The best budget wireless gaming keyboard


Switch: Gateron
Size: 84-key
Backlights: White LED
Passthroughs: None
Media controls: Function shortcuts
Wristrest: None

Reasons to buy

Great overall build quality
Seamless connectivity

Reasons to avoid

Somewhat scratchy switches
Buy if...

✅ You need wireless connectivity on a budget: A cheap wireless gaming keyboard is hard to come by, or at least one that's any good. The Keychron offers a lot of value for money.

Don't buy if...

❌ You can take or leave wireless: You could get a better all-round keyboard with nicer switches or RGB lighting, whichever you prefer, if you ditched the wireless connectivity. But you're reading this, so I assume you want cable-free operation above all.

The Keychron K2 redefines affordability as the best wireless gaming keyboard. It starts out at just $69/AU$129 and you get a decent-sized gaming keyboard with great wireless functionality and Gateron mechanical switches.

You may think that for this sort of price you're going to have to make major sacrifices. Maybe even ditch mechanical switches. But you don't. The Keychron K2 offers swathes of features that are more likely found on pricier boards, including both Wi-Fi and Bluetooth connectivity and simple swapping between Windows and MacOS.

There are a few Gateron switches to choose from. Your usual fare of linear, clicky or tactile. We have tactile Gateron switches in our review unit, which are unspectacular and quite pingy on the enter and backspace keys, but otherwise pleasant enough to use for both typing and gaming.

The battery life is rated to a lengthy 240 hours with the backlighting off, and you might not mind keeping it disabled during the day. With the cheapest board offering only white LED backlighting, it's purely a useful feature for low-light situations. Like writing your horror novel in the dark.

You simply get a lot for your money with the Keychron K2, and when it comes to wireless gaming keyboards that often cost a lot of cash, that sort of saving goes a long way.

Read our full Keychron K2 review.

Best mid-range wireless gaming keyboard

The best low-profile wireless gaming keyboard


Switch: Logitech GL low profile
Size: Full size
Backlight: RGB LED
Passthrough: None
Media Controls: Dedicated
Wristrest: None
Keycaps: ABS

Reasons to buy

Lag-free wireless
Great battery life
Low-profile mechanical switches

Reasons to avoid

Macro key placement is odd to some
Requires semi-regular charging
Buy if...

✅ You prefer a low typing position: You can get away with not bending your wrists as much as you type if you opt for a low-profile keyboard such as the G915.

Don't buy if...

❌ You want the latest: The G915 has been around a long time, and though its design hasn't really aged much, you can find more exciting modern keyboards with fresh features, such as the SteelSeries Apex Pro TKL Wireless.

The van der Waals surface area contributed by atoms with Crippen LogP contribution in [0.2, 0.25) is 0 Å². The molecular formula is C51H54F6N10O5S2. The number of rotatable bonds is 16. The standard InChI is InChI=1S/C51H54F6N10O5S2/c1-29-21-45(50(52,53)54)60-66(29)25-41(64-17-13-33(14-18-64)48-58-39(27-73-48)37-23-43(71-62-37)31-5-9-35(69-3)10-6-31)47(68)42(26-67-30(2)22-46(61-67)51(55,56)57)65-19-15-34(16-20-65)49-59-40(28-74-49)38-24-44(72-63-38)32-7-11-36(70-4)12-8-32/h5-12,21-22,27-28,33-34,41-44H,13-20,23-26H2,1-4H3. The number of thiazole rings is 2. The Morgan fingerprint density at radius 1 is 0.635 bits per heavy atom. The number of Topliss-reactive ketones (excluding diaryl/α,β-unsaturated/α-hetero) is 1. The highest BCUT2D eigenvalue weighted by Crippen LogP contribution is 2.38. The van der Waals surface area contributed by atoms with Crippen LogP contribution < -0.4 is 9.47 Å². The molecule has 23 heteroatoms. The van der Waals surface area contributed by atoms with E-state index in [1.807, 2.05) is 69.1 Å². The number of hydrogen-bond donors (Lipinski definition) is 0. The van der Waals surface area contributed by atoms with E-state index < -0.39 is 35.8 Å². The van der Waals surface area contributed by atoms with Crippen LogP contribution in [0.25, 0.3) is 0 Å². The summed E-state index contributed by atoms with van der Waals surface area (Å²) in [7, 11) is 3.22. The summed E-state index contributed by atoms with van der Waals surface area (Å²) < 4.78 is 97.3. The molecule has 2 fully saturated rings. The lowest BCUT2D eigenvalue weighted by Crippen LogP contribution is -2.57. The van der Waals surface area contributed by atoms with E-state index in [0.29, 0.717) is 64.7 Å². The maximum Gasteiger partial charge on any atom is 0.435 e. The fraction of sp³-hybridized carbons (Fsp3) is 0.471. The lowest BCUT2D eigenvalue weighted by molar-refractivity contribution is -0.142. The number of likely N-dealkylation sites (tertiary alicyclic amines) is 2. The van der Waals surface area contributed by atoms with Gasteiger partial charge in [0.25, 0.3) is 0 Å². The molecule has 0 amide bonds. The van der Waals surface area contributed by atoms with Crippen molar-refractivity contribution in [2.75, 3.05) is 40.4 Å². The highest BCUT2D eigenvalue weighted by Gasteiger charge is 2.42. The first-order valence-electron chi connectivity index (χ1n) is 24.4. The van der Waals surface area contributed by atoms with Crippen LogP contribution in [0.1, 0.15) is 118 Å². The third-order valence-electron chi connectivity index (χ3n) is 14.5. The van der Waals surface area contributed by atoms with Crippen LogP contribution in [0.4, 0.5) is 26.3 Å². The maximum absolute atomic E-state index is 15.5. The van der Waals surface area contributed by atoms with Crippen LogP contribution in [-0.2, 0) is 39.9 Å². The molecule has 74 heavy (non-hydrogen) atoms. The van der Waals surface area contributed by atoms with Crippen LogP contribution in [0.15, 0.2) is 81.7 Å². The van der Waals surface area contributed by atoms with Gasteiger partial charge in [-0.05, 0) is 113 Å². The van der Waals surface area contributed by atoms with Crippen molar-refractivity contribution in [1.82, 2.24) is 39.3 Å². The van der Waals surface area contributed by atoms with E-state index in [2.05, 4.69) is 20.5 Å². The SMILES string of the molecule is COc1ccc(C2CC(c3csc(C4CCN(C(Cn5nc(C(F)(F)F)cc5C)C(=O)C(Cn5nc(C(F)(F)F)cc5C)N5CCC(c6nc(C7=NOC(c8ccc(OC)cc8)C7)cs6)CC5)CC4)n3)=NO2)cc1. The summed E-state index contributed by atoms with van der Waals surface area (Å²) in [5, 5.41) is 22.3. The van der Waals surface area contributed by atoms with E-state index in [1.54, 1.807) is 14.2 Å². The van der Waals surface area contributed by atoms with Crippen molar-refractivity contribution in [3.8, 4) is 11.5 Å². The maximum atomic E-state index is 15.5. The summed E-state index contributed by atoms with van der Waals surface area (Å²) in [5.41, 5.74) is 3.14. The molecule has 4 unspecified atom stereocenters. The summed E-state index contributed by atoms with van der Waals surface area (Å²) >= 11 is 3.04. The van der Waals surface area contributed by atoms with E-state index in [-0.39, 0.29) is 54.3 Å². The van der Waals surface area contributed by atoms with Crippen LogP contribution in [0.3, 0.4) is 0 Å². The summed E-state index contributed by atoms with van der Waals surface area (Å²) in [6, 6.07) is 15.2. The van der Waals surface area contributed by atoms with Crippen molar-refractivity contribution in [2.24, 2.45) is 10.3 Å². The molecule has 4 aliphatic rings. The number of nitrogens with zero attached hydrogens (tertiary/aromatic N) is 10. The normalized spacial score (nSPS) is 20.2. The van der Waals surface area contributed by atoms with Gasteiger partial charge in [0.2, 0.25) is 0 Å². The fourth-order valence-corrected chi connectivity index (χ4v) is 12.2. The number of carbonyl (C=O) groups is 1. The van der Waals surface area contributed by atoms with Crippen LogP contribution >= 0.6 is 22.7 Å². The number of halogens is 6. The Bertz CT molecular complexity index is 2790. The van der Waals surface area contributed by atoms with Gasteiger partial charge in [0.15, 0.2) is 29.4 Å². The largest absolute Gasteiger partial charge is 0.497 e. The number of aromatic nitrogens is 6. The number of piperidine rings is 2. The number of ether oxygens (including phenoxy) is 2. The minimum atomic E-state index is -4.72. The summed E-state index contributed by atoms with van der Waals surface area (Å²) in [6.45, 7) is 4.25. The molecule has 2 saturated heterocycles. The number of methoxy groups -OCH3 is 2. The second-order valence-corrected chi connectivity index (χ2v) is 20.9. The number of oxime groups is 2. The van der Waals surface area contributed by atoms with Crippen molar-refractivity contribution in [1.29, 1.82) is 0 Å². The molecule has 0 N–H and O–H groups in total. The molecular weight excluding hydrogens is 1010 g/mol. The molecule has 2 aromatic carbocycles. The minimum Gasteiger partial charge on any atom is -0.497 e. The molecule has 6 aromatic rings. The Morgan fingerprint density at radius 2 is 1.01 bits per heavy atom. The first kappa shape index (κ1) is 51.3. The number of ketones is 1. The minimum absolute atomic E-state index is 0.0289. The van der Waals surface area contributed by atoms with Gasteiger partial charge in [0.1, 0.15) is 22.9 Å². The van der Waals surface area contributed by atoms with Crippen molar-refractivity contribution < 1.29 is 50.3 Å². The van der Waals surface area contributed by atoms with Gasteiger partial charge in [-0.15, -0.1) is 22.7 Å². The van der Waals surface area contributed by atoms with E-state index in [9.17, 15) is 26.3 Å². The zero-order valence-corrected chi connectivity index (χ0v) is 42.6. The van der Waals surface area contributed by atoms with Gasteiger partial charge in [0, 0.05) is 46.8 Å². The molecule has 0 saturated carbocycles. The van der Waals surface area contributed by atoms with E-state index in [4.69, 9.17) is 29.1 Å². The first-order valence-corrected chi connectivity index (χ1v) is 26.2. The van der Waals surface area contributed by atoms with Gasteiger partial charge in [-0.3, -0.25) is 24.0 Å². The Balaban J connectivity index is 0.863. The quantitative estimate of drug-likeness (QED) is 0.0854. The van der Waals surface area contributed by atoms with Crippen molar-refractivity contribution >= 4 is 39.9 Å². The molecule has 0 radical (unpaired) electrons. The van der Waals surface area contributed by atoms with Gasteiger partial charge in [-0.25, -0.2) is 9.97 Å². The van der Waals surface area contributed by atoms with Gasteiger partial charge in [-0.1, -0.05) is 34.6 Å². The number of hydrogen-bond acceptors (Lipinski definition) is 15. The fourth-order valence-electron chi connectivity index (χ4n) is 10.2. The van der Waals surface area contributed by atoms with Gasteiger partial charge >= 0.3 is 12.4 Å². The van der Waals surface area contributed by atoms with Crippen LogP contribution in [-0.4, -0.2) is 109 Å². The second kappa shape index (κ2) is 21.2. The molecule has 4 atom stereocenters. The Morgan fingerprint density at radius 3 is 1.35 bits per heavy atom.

The Logitech G915 remains our pick for the best low-profile wireless gaming keyboard. This wireless keyboard has been around the Sun a few times but it doesn't cease to be a great pick, even in 2024. 

I have owned the Logitech G915 for many years now, and it remains in constant use to this day. It's dustier than ever, requiring some extreme deep clean that I cannot be bothered to do, but all the switches, caps and even the battery remain as in tip-top shape.

One of the primary benefits of picking up the G915 today is that it's often going for under MSRP in the sales. Most days it's under $200, but it's often going even less in the seasonal sales, and you can score a really good deal on some stellar features if you time it right.

Features like a volume wheel and dedicated media keys, and full per-key RGB lighting controllable via the Logitech G app on PC. You can also store dedicated macros down the left-hand side bonus keys, and through the app these can be automatically set depending on the game you have open. I use these primarily for shortcuts in Destiny 2, and when I'm not playing Destiny they go back to doing nothing at all. That's because I used to hit them with my pinky finger frequently while  typing, though I've grown out of that now.

The typing experience is gorgeous, too. I love the clicky switch option included with this board, and it makes for a swift and satisfying clack every time you hit a key. The travel is pretty decent for a low-profile board—I don't feel at a loss for a full-size switch using it.

Read our full Logitech G915 TKL review (the slightly smaller version).

Best high-end wireless gaming keyboard

The best high-end wireless gaming keyboard


Switch: ROG NX Linear|Tactile|Clicky
Size: 75%
Backlight: Per key
Passthrough: None
Media Controls: Dedicated
Wristrest: None

Reasons to buy

Outstanding build quality
Great typing experience
Solid, speedy wireless
Useful OLED display

Reasons to avoid

How much?!
Damned Armoury Crate
Buy if...

✅ You want a screen on everything: Manufacturers love putting screens on things, and the Azoth comes with a surprisingly handy compact OLED panel to access multimedia controls and even system monitoring on-the-fly.

Don't buy if...

❌ You want value for money: You do get a lovely high-end gaming keyboard in the Asus Azoth, but its price per key is absurdly high thanks to a tall price tag and compact design.